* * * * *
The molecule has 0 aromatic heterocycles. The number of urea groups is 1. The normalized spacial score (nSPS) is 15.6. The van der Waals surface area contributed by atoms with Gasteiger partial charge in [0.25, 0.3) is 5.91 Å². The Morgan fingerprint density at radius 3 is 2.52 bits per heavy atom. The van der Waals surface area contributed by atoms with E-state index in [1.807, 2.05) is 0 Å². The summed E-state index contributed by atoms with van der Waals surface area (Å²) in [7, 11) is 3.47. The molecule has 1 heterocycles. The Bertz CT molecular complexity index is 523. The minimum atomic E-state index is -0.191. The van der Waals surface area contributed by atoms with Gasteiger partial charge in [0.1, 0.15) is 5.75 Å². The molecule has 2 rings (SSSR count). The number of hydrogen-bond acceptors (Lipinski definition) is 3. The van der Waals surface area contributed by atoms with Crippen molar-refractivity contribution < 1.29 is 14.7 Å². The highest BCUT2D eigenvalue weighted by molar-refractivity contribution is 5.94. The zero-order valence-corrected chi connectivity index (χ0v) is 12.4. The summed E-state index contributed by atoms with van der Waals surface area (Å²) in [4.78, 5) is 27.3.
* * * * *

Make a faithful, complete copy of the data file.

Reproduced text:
The molecule has 0 aromatic heterocycles. The number of urea groups is 1. The normalized spacial score (nSPS) is 15.6. The van der Waals surface area contributed by atoms with Gasteiger partial charge in [0.25, 0.3) is 5.91 Å². The Morgan fingerprint density at radius 3 is 2.52 bits per heavy atom. The van der Waals surface area contributed by atoms with E-state index in [1.807, 2.05) is 0 Å². The summed E-state index contributed by atoms with van der Waals surface area (Å²) in [7, 11) is 3.47. The molecule has 1 heterocycles. The Bertz CT molecular complexity index is 523. The minimum atomic E-state index is -0.191. The van der Waals surface area contributed by atoms with Gasteiger partial charge in [0.1, 0.15) is 5.75 Å². The molecule has 2 rings (SSSR count). The number of hydrogen-bond acceptors (Lipinski definition) is 3. The van der Waals surface area contributed by atoms with Crippen molar-refractivity contribution < 1.29 is 14.7 Å². The highest BCUT2D eigenvalue weighted by molar-refractivity contribution is 5.94. The zero-order valence-corrected chi connectivity index (χ0v) is 12.4. The summed E-state index contributed by atoms with van der Waals surface area (Å²) in [4.78, 5) is 27.3.